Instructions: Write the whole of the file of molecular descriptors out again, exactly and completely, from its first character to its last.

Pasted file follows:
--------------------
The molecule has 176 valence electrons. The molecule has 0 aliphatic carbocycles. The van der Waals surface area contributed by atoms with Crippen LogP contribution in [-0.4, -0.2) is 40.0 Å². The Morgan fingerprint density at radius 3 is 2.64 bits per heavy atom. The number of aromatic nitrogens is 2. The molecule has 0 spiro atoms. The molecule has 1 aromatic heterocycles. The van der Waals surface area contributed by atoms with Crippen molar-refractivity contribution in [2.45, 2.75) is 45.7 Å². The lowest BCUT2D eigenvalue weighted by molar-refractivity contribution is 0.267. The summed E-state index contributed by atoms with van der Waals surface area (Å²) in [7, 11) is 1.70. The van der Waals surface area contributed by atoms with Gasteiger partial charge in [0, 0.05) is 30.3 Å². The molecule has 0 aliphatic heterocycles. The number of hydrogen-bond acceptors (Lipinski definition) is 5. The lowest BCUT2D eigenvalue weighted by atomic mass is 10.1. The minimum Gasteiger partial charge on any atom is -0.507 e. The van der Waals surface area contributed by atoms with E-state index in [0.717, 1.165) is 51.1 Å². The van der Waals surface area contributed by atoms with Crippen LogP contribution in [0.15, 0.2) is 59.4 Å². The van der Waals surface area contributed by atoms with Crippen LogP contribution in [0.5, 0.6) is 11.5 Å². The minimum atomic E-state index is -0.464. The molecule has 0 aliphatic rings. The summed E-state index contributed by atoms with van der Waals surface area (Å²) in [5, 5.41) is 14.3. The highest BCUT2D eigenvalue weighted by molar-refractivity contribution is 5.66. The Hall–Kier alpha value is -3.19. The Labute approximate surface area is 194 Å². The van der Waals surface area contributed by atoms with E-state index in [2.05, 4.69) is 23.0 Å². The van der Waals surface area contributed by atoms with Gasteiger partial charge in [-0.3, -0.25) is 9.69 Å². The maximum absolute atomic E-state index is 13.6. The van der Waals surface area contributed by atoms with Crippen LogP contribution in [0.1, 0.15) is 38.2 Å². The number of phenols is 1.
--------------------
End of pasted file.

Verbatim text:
The molecule has 176 valence electrons. The molecule has 0 aliphatic carbocycles. The van der Waals surface area contributed by atoms with Crippen LogP contribution in [-0.4, -0.2) is 40.0 Å². The Morgan fingerprint density at radius 3 is 2.64 bits per heavy atom. The number of aromatic nitrogens is 2. The molecule has 0 spiro atoms. The molecule has 1 aromatic heterocycles. The van der Waals surface area contributed by atoms with Crippen molar-refractivity contribution in [2.45, 2.75) is 45.7 Å². The lowest BCUT2D eigenvalue weighted by molar-refractivity contribution is 0.267. The summed E-state index contributed by atoms with van der Waals surface area (Å²) in [7, 11) is 1.70. The van der Waals surface area contributed by atoms with Gasteiger partial charge in [0, 0.05) is 30.3 Å². The molecule has 0 aliphatic heterocycles. The number of hydrogen-bond acceptors (Lipinski definition) is 5. The lowest BCUT2D eigenvalue weighted by atomic mass is 10.1. The minimum Gasteiger partial charge on any atom is -0.507 e. The van der Waals surface area contributed by atoms with E-state index in [0.717, 1.165) is 51.1 Å². The van der Waals surface area contributed by atoms with Crippen LogP contribution in [0.15, 0.2) is 59.4 Å². The van der Waals surface area contributed by atoms with Crippen LogP contribution in [0.5, 0.6) is 11.5 Å². The minimum atomic E-state index is -0.464. The molecule has 0 aliphatic rings. The summed E-state index contributed by atoms with van der Waals surface area (Å²) in [5, 5.41) is 14.3. The highest BCUT2D eigenvalue weighted by molar-refractivity contribution is 5.66. The Hall–Kier alpha value is -3.19. The Labute approximate surface area is 194 Å². The van der Waals surface area contributed by atoms with E-state index in [2.05, 4.69) is 23.0 Å². The van der Waals surface area contributed by atoms with Gasteiger partial charge in [-0.3, -0.25) is 9.69 Å². The maximum absolute atomic E-state index is 13.6. The van der Waals surface area contributed by atoms with Crippen LogP contribution in [0.1, 0.15) is 38.2 Å². The number of phenols is 1.